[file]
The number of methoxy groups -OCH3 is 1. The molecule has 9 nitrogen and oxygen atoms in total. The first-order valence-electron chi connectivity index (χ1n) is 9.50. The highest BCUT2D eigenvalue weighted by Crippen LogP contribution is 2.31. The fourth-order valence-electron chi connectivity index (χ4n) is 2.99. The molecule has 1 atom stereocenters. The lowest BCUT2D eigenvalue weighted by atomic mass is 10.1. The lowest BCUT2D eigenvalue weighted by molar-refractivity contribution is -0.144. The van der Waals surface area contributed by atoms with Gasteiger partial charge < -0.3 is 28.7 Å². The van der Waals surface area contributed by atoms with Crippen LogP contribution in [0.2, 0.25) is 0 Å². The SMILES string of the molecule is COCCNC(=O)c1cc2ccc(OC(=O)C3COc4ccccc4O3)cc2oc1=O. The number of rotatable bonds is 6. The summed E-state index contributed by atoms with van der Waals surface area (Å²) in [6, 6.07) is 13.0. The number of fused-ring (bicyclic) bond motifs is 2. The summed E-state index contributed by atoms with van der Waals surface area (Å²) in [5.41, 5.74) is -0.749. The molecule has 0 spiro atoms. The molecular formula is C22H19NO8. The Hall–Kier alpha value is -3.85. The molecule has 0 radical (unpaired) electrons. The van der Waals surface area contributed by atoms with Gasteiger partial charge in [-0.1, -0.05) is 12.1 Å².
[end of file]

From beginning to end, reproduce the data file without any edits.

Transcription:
The number of methoxy groups -OCH3 is 1. The molecule has 9 nitrogen and oxygen atoms in total. The first-order valence-electron chi connectivity index (χ1n) is 9.50. The highest BCUT2D eigenvalue weighted by Crippen LogP contribution is 2.31. The fourth-order valence-electron chi connectivity index (χ4n) is 2.99. The molecule has 1 atom stereocenters. The lowest BCUT2D eigenvalue weighted by atomic mass is 10.1. The lowest BCUT2D eigenvalue weighted by molar-refractivity contribution is -0.144. The van der Waals surface area contributed by atoms with Gasteiger partial charge < -0.3 is 28.7 Å². The van der Waals surface area contributed by atoms with Crippen LogP contribution in [0.2, 0.25) is 0 Å². The SMILES string of the molecule is COCCNC(=O)c1cc2ccc(OC(=O)C3COc4ccccc4O3)cc2oc1=O. The number of rotatable bonds is 6. The summed E-state index contributed by atoms with van der Waals surface area (Å²) in [6, 6.07) is 13.0. The number of fused-ring (bicyclic) bond motifs is 2. The summed E-state index contributed by atoms with van der Waals surface area (Å²) in [5.41, 5.74) is -0.749. The molecule has 0 spiro atoms. The molecular formula is C22H19NO8. The Hall–Kier alpha value is -3.85. The molecule has 0 radical (unpaired) electrons. The van der Waals surface area contributed by atoms with Gasteiger partial charge in [-0.1, -0.05) is 12.1 Å².